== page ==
120.627.01 | AY 2012-2013 - 2nd Term | 3 Credit(s)
TTh 3:30:00 PM
  • Contact Information
    Daniela Drummond-Barbosa
    Pierre Coulombe
  • Course Learning Objectives

    Upon successfully completing this course, students will be able to:

    • describe the unique properties of stem cells
    • Explain the similarities and differences in the functioning of stem cells in the male and female reproductive tracts, including the influence of the niche on their functioning
    • Explain how stem cells differ when situated in a low- versus high-turnover tissue setting
    • Describe the changes in stem cells that may lead to cancer, and the causes of these changes
    • Appraise the possibility of using stem cells therapeutically for the treatment of human disease
  • Course Description
    Focuses on stem cell properties and on the biology of stem cells in the context of normal development, aging, tissue homeostasis, and disease settings including cancer. Also discusses the potential application of stem cells to the treatment of human disease, and emphasizes current literature.
  • Intended Audience
    Master's students, PhD students, Postdoctoral Fellows
  • Methods of Assessment
    Evaluation of performance in this class is based on class participation, knowledge of reading assignments, presentations to the class and/or short paper. Class participation is an integral part of the grade.
  • Prerequisites
    a course in biochemistry or molecular biology or cell biology (undergrad or graduate)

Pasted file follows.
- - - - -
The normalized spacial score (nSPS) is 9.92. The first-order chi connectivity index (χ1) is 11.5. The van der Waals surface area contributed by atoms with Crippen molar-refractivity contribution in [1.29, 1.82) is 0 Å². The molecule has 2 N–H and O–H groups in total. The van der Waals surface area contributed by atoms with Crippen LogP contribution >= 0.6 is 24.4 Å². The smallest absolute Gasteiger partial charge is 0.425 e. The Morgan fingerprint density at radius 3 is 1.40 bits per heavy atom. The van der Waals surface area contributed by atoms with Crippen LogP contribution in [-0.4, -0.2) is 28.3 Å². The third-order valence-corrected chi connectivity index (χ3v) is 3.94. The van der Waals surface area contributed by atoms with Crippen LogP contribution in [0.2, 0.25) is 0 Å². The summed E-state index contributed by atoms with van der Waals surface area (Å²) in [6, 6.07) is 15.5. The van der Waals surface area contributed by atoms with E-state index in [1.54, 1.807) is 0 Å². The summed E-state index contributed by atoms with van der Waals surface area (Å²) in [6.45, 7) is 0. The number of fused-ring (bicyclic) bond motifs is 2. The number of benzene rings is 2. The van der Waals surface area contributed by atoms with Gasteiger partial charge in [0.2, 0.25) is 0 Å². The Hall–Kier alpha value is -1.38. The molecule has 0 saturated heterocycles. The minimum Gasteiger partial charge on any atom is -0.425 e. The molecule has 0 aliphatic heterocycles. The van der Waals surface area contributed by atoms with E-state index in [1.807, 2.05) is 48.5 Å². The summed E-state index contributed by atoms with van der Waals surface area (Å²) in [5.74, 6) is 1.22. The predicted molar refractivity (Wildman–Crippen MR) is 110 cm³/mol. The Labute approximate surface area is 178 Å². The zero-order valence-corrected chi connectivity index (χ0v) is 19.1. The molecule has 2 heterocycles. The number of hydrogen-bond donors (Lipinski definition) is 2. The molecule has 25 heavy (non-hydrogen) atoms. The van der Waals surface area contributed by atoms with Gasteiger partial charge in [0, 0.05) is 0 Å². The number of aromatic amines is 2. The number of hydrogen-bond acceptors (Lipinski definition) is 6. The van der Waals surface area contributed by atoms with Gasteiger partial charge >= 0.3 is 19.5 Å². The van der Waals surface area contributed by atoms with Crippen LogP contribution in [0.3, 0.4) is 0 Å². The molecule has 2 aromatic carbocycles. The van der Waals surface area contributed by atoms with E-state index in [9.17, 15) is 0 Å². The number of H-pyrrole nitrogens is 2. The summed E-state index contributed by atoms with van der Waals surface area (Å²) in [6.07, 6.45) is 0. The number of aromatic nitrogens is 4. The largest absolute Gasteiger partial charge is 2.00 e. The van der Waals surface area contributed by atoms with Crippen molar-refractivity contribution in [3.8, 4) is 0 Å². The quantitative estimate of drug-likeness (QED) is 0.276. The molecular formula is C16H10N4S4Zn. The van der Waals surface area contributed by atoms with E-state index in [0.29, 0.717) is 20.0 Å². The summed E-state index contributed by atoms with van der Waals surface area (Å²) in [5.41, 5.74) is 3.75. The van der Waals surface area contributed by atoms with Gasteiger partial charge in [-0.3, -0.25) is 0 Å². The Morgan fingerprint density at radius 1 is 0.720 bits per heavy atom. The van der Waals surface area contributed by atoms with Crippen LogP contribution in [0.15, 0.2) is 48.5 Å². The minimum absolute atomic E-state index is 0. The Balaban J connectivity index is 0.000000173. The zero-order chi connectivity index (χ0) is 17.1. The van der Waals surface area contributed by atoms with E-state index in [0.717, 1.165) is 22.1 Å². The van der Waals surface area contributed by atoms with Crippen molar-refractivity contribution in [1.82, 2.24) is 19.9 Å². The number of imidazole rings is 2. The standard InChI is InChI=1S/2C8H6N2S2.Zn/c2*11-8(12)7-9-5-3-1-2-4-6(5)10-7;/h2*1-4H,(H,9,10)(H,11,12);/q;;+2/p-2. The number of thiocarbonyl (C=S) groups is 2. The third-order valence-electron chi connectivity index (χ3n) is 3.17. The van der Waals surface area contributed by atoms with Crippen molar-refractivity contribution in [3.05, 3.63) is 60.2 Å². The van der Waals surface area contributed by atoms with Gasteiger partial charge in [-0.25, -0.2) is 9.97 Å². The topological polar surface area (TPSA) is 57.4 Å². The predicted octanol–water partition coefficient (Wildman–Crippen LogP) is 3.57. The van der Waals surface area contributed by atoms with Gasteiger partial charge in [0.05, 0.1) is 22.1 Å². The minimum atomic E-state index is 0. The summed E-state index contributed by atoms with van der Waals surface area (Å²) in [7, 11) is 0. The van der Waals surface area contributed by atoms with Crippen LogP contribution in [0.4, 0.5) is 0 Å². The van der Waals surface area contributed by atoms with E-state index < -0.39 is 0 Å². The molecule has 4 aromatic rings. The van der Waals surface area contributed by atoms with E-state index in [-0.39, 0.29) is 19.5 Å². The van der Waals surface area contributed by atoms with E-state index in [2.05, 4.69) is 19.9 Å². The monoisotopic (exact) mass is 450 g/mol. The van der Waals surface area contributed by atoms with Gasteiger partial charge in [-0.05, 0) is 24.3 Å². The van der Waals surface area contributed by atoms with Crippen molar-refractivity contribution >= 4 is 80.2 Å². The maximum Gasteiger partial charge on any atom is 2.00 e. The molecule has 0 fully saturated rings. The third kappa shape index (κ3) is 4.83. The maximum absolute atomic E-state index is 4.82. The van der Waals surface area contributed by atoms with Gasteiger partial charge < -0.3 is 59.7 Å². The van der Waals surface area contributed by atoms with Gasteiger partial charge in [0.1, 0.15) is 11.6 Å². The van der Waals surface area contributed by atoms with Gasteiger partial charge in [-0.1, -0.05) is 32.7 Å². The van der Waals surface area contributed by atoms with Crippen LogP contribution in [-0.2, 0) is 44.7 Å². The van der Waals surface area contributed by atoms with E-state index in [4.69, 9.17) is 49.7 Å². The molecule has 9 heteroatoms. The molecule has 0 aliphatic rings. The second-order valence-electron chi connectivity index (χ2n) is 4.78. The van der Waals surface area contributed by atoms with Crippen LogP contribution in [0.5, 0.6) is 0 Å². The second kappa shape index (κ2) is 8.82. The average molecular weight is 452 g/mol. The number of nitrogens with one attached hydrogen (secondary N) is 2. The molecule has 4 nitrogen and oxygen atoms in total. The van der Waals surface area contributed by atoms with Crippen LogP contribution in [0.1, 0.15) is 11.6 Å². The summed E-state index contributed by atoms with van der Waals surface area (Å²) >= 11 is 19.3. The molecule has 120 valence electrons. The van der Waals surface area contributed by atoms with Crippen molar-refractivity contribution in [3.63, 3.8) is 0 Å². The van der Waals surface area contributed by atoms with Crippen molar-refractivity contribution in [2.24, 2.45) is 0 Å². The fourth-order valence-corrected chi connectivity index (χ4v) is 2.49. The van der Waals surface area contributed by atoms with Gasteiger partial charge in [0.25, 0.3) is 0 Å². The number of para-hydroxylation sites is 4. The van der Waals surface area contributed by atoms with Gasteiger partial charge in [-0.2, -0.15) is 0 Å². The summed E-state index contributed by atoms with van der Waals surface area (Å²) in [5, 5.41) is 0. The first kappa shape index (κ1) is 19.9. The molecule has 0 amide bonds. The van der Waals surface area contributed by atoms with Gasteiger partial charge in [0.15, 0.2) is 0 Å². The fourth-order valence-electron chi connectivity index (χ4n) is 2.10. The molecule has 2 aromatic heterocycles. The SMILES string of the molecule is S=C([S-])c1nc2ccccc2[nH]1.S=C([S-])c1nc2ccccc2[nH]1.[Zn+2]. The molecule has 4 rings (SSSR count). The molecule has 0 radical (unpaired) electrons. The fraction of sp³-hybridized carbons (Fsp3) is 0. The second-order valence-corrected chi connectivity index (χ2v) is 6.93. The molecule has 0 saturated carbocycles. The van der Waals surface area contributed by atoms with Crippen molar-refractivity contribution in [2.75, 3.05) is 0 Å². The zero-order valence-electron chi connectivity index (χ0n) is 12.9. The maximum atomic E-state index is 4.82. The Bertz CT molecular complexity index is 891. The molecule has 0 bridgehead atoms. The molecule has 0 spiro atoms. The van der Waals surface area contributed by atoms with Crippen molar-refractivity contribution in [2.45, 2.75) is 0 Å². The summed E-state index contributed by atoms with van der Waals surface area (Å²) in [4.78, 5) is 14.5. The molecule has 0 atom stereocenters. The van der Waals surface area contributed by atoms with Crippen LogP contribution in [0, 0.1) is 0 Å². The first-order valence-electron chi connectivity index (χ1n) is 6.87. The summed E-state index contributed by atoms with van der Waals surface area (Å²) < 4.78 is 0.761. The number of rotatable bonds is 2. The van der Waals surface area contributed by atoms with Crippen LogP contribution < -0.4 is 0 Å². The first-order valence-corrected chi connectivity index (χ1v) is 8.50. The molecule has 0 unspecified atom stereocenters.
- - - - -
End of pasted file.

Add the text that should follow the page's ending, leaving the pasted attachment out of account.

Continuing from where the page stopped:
• Course Schedule

    Please see the course Session for a full list of dates and items for this course.

  • Academic Ethics Code

    Students enrolled in the Bloomberg School of Public Health of The Johns Hopkins University assume an obligation to conduct themselves in a manner appropriate to the University's mission as an institution of higher education. A student is obligated to refrain from acts which he or she knows, or under the circumstances has reason to know, impair the academic integrity of the University. Violations of academic integrity include, but are not limited to: cheating; plagiarism; knowingly furnishing false information to any agent of the University for inclusion in the academic record; violation of the rights and welfare of animal or human subjects in research; and misconduct as a member of either School or University committees or recognized groups or organizations.

  • Disability Support Services
    If you are a student with a documented disability who requires an academic accommodation, please contact the Office of Student Life Services at 410-955-3034 or via email at